In 2013, Public.Resource.Org (“PRO”), whose mission is to increase access to government materials, bought all 186 printed volumes of the OCGA and its supplements; it then made them freely available to any visitor to PRO’s website. Id. at 9. PRO also distributed the OCGA through print, CDs, and online versions. Id. Georgia sent PRO cease-and-desist letters, requesting that it stop distributing these materials because it infringed on Georgia’s copyrighted work. Id. at 10. When PRO refused to comply, the state of Georgia filed suit in the District Court for the Northern District of Georgia (the “District Court”) asking for the Court to enjoin PRO from distributing the materials. Id.

PRO acknowledged that it had published the official annotated code, but denied that Georgia had a valid copyright in the material and sought a declaratory judgment that Georgia could not hold a copyright in the annotated material. Id. The District Court denied PRO’s request for a declaratory judgment and held that the OCGA’s annotations were copyrightable. Id. The U.S. Court of Appeals for the Eleventh Circuit (the “Eleventh Circuit”) reversed the District Court’s holding, finding that the OCGA’s annotations were uncopyrightable. Id. at 57. It reasoned that the work was a part of the public domain as a “sovereign expression of the People by their legislature.” Id. Georgia appealed to the United States Supreme Court which granted a writ of certiorari on June 24, 2019.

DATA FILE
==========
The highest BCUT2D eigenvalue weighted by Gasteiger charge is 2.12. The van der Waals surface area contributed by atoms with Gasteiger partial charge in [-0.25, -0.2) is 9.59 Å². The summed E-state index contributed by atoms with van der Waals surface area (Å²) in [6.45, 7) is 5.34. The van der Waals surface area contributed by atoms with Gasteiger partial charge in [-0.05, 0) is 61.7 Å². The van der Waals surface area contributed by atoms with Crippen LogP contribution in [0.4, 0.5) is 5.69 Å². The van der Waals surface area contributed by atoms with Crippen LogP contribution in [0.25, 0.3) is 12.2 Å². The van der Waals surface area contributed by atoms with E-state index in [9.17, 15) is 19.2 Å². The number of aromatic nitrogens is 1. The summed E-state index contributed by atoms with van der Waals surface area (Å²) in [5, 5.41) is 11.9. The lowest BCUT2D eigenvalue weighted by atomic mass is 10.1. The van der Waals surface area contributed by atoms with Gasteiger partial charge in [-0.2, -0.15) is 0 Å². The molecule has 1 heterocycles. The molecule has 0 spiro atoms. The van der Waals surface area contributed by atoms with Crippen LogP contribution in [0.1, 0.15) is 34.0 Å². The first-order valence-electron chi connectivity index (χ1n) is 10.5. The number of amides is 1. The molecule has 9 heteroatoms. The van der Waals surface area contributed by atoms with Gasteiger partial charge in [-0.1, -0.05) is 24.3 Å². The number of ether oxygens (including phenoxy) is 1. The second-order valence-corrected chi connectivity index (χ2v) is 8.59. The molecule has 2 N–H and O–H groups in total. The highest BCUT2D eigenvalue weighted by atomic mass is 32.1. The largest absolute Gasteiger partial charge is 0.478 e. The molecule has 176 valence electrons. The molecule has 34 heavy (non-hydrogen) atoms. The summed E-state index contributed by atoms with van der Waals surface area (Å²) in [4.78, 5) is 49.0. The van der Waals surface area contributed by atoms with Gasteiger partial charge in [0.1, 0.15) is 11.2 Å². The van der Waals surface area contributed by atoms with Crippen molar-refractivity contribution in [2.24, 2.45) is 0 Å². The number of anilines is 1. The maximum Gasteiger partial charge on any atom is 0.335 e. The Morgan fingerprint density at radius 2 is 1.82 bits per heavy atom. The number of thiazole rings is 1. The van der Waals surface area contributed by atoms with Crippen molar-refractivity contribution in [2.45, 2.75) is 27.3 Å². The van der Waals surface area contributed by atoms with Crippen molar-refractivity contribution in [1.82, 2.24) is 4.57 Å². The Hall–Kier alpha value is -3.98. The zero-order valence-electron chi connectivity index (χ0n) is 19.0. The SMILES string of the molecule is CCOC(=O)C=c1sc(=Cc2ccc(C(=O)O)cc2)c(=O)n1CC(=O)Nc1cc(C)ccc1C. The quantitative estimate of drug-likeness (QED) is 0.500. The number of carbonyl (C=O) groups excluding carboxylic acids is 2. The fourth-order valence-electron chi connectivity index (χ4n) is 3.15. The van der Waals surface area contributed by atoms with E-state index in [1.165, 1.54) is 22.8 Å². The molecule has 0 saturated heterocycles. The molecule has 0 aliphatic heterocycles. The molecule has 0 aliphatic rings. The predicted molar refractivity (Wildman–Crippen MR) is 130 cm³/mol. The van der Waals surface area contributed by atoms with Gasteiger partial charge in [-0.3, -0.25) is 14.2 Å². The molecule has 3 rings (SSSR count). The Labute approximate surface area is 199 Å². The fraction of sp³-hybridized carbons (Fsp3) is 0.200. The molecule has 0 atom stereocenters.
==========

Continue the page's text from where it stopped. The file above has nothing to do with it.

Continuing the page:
The petitioners, the State of Georgia and the Georgia Code Revision Committee (“Georgia”), argue that the “government edicts doctrine” is not so expansive as to prevent Georgia from copyrighting its annotations in the OCGA. Brief for the Petitioners, State of Georgia, et al. at 28–29. The government edicts doctrine exempts certain government edicts—such as judicial decisions and statutes—from copyright protections. Id. Georgia further contends that the OCGA’s annotations do not carry the force of law and therefore are copyrightable. Id. at 21–22, 40. Georgia explains that the OCGA annotations do not carry the force of law because the Georgia General Assembly does not follow the legislative process that is required to enact laws when publishing the annotations. Id. Georgia further contends that Georgia’s legislature explicitly states that the annotations do not have any legal effect. Id. at 46–47. Georgia argues that its position is supported by Wheaton v. Peters, Banks v. Manchester, and Callaghan v. Myers, where the Supreme Court held that although judicial decisions are not copyrightable, annotations based on those decisions are copyrightable because they do not carry the force of law. Id. at 31–35. Georgia notes that the Court in these cases held that the annotations in question were copyrightable despite the fact that they were authored by government officials and were a part of an “official” document. Id. Georgia emphasizes that the Supreme Court should not engage in judicial law making by expanding the government edicts doctrine to works that do not carry the force of law—such matters of law should be left to Congress. Id. at 44.